This point is supported by the fact that Bronner- Rubin's installmentsoften combine between natural and artificial materials. The combination raises questions about common conceptions of what is conceived to be "natural". It reflects how certain symbols change according to the context in which they are presented. If one studies the natural materials chosen by Bronner- Rubin (in this case- chicken feet and exotic fruit) it seems they symbolize exactlythis - the exotic and bizarre. While the fruit spurs a feeling of delightful wonder, the chicken feet look like something between human organs to those of an alien. Considering that in Hong Kong these chicken feet are sold as a street snack, they are even stranger to the Israeli palate. While chicken is commonly sold in Israel as packed and sealed chicken breasts, the thought of eating a different organ is disgusting (Bronner- Rubin even has a story about one time when she bought a chickendish from a take-away restaurant, and once she opened it, found to her horror a complete head of a chicken placed in the box). Consequently this raises the question whether it is more natural to eat a certain animal organ over another? It teaches nothing more than the difference between cultural eating habits. If so, the stunning fruit that Bronner- Rubin photographed and the chicken legs are the same, in the sense of the strange wonder that they project.
As for the artificial materials, these are objects from both the Israeli- Jewish- Middle Eastern cultures and the Chinese culture. Some are decorative, nonfunctional objects, while others are religious items such as candlesticks, an urn, etc. As the latter are placed in the same hierarchy as the decorative objects, it raises thoughts about the value of the object in consumer- culture. Although it is highly criticized it is also valued, as it gives value in return to its consumer. If we reflect on the history of death rituals, it is common knowledge that it has always been this way. The body was buried with objects to take to its after-life or resurrection. In addition, those same objects helped archeologists characterize the cultures where they were found, as well as the status of the deceased. If so, though we tend to be cynicaltoday towards the concept of the object, it cannot be denied that it holds great significance.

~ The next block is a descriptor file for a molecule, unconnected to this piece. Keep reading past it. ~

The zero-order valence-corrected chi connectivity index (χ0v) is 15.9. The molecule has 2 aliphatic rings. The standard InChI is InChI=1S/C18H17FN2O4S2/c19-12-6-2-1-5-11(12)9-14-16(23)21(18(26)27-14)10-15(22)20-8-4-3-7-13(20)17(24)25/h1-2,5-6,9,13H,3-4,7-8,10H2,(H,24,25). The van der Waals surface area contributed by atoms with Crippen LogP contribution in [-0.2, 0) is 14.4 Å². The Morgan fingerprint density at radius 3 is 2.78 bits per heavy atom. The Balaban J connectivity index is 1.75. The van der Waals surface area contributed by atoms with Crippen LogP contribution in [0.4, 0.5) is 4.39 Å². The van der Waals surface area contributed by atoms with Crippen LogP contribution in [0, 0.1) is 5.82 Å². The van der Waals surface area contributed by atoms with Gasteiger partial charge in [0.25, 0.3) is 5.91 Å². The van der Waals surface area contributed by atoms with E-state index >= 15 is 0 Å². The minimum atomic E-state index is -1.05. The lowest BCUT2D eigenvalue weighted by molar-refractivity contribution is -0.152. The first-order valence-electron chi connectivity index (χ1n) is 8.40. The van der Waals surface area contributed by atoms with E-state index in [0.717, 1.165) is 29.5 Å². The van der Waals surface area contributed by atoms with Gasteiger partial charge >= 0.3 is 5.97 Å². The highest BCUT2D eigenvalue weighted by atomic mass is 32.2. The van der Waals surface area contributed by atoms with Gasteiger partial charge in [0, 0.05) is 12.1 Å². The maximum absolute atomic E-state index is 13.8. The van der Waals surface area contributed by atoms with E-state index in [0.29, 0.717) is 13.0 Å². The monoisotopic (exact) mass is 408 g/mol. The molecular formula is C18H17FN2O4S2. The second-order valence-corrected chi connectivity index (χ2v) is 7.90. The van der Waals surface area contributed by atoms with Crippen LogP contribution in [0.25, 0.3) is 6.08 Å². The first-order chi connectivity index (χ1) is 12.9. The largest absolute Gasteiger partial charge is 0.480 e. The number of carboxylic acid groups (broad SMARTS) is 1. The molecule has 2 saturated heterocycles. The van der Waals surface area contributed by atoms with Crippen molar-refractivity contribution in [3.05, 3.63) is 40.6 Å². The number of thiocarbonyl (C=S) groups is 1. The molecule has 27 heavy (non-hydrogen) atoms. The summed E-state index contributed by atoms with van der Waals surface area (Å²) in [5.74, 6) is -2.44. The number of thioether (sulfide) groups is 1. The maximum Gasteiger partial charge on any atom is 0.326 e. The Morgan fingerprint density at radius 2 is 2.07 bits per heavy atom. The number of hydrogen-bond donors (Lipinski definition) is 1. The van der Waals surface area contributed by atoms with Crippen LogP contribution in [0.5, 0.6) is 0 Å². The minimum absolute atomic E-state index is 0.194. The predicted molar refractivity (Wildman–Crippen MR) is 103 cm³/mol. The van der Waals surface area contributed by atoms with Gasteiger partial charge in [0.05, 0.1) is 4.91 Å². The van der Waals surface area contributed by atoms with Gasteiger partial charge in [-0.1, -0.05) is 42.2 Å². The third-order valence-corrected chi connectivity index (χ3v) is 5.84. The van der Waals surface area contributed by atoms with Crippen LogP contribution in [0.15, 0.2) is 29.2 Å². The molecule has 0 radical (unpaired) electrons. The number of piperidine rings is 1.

In contemporary times, the most evident advocate for this recognition is of course Warhol, along with the Pop Art movement. Today, half a century after Warhol, it is clear that he predicted the gaining control of capitalism on our lives in an almost frightful manner. However it seems that in extremely objectified times such as today, it is no longer possible to discuss an icon such as, for example, Coca Cola. It appears that a concept like Coca Cola, relies in present times on glory days of past, it is no longer a solitary monarch. Rather it is one of many popular items. It's not that there is no popular culture today, it just isn't safely limited in one definition- it exists within the economic, ecologic, social discourse. Icon status has changed since Warhol in the sense that we know too many things about the product to really adore it.
For this reason, one may find in the playful humor of Bronner- Rubin's work, a realistic suggestion that while it accepts capitalism as a part of life, it does not sanctify it (or objects- whether religious or secular). Another conclusion is that the collection, the assortment, may be seen as a more accurate representation of contemporary life (as opposed to the icon). The assortment is inevitably individual, since every man chooses differently from the supply at hand. Of course this supply is also restricted by economic and political institutions, but it is interesting to think of an option of creating individuality through choice, from within the dictated structure of society.
"Doing Her Nails", interview with Yael Bronner Rubin, Hadas Reshef, Achbar Hair, 09.01.13 (in Hebrew)